history and growth will be dealt with in another
chapter. Lying due west of Continental three
miles on the Nickel Plate railroad is a small hamlet
which needs honorable mention. This aforesaid
town is Hartsburg. The date of platting of
this village, if it was ever platted, cannot be
ascertained. At present Hartsburg has one
church and a school building. It is a stop on
the Nickel Plate railroad.
Wisterman is also a small hamlet in this township.
It was platted in 1883 by E. W. Dimock, for
W. S. Daly, E. R. Eastman and Jane James,
the proprietors. This town failed to
materialize to any great extent and at present is
merely a stop on the Toledo, St. Louis & Western
railroad. RICE was once a postoffice
for the convenience of country people, but at
present is only an interurban stop.
CONTINENTAL, first called MARICE CITY,
was laid out and platted on March 23, 1888, by
George Skinner for Gen. A. V. Rice.
It was named in honor of the General's daughter,
Mary Rice. At the time when the Nickel
Plate railroad was constructed through Putnam county
and land in the southeastern part of Monroe township
was one vast body of unbroken wilderness and swamp.
The Rice road improvements were constructed in 1865
through the present site of Marice City and made
this land productive and, with the intersection of
two railroads, a very desirable location for a town.
In 1888 the Buckeye Stave Company erected their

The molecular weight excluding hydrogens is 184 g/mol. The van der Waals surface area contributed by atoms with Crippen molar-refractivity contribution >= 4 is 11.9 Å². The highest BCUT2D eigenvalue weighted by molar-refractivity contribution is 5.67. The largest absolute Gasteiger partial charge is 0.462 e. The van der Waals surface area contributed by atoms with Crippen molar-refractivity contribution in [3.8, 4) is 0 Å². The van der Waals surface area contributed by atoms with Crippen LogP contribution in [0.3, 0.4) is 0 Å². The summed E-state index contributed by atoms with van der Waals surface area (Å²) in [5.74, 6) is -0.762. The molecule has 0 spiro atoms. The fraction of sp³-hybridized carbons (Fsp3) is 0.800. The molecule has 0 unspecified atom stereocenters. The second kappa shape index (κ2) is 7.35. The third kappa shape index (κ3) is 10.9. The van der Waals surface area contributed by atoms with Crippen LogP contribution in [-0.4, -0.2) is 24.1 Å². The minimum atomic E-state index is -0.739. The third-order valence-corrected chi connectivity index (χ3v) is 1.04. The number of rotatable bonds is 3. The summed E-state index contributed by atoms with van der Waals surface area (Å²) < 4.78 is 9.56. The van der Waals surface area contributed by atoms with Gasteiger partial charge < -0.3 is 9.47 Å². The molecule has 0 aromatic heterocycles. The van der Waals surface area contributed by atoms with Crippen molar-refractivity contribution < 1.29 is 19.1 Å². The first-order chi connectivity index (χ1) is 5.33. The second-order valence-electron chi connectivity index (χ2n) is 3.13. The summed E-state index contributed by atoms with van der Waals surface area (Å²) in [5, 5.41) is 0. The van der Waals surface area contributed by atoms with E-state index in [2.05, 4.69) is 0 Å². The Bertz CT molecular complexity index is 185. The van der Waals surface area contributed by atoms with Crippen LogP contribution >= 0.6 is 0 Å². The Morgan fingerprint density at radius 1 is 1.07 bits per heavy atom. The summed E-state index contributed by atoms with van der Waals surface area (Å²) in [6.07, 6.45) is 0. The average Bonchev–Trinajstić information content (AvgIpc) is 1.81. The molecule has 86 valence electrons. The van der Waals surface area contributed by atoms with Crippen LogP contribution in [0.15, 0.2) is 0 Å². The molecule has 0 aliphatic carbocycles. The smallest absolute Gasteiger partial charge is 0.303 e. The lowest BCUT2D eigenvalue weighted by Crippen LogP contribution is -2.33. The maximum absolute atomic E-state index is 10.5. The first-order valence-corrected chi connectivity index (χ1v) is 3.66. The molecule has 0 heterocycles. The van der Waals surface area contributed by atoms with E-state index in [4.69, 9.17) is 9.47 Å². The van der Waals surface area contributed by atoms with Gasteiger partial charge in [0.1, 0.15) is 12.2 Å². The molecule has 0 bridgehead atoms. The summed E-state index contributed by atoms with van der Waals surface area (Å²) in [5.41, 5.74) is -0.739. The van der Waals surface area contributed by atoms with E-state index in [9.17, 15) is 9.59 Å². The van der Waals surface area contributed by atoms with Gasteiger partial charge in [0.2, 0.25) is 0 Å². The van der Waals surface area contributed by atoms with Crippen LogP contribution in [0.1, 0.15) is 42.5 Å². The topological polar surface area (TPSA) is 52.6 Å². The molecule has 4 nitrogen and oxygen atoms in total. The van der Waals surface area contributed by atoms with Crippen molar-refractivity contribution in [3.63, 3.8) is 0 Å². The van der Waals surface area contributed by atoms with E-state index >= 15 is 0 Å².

stave factory on their addition which they had laid
out the same year (James Belford, surveyor).
In the same year Dr. B. D. Sparling employed
A. Overbeck to lay out and plat his first
addition. In 1887 D. W. Seitz laid out
and platted an addition for Gen. A. V. Rice,
and the following year the same surveyor platted a
second addition for Dr. B. D. Sparling.
Mr. Seitz also platted a second addition for
the Buckeye Stave Company, in 1890, and the same
year sub-divided outlot Nol. I of Rice's addition,
for the district assessor, H. B. Pierce.
In 1895 Mr. Seitz also platted a sub-division
for W. H. Miller.
The first store was
opened up in Marice City by James Sullivan.
This was followed, soon afterward, by a general
store by the Buckeye Stave Company, but was later
purchased by H. B. Rose and Alvin Poe.
James Bell built his present store room and
opened up a general store in 1887. Others
followed soon afterward. The town was
incorporated Mar. 22, 1888, with the following
officers: Polk Berbate, mayor; C. G.
Ballman, clerk; James Bell, treasurer;
C. S. Parish, marshal; W. B. Miller, John
Hutchison, Hiram Dellinger, George Hahn, Silas
Colvin and John Shamberger, councilmen. At
the time when the town was incorporated several of
the citizens tried to get the name changed to
Continental, but this was not accomplished until
Apr. 17, 1899k, at the February term of court.
Continental has been settled by business men who are
ever striving for the betterment of the town.
New bank buildings and business houses have been
constructed, which give the town its present
prosperous and enterprising air. Its business
interests consist of an elevator and milling
company, the Continental and the Farmers bank, the
Cloverleaf hotel, the Sanitary grocery, T. Hauck
& Company's drug store, general stores, produce
dealers, and merchants who cater to the wants of the
town and country people.
The present population of the town is more than one
thousand. The present officers are: Mayor,
H. C. Parrett; clerk, S. N. Aller;
treasurer, C. B. Shinabery; marshal, M. G.
Pease; councilmen, W. H. Wright, W. C. Veach,
Alonzo Spitler, John Minch, B. A. Manor and
D. F. Owens; trustees of public affairs, L.